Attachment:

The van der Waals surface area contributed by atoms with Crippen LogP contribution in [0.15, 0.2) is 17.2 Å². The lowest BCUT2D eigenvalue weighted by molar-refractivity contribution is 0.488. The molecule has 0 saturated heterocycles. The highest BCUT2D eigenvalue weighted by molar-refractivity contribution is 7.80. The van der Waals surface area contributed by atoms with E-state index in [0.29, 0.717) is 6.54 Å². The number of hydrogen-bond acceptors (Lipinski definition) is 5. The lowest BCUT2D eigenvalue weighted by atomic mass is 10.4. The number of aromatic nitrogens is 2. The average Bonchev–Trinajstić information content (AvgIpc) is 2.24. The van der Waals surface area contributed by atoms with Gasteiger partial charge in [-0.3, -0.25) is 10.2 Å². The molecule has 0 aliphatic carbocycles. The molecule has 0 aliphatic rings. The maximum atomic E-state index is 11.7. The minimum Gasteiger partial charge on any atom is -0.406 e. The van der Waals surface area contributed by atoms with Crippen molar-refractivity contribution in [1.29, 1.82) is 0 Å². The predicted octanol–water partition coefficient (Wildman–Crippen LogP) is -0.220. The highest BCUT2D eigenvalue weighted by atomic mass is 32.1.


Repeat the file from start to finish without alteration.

The van der Waals surface area contributed by atoms with Crippen LogP contribution in [0.15, 0.2) is 17.2 Å². The lowest BCUT2D eigenvalue weighted by molar-refractivity contribution is 0.488. The molecule has 0 saturated heterocycles. The highest BCUT2D eigenvalue weighted by molar-refractivity contribution is 7.80. The van der Waals surface area contributed by atoms with E-state index in [0.29, 0.717) is 6.54 Å². The number of hydrogen-bond acceptors (Lipinski definition) is 5. The lowest BCUT2D eigenvalue weighted by atomic mass is 10.4. The number of aromatic nitrogens is 2. The average Bonchev–Trinajstić information content (AvgIpc) is 2.24. The van der Waals surface area contributed by atoms with Gasteiger partial charge in [-0.3, -0.25) is 10.2 Å². The molecule has 0 aliphatic carbocycles. The molecule has 0 aliphatic rings. The maximum atomic E-state index is 11.7. The minimum Gasteiger partial charge on any atom is -0.406 e. The van der Waals surface area contributed by atoms with Crippen molar-refractivity contribution in [1.29, 1.82) is 0 Å². The predicted octanol–water partition coefficient (Wildman–Crippen LogP) is -0.220. The highest BCUT2D eigenvalue weighted by atomic mass is 32.1.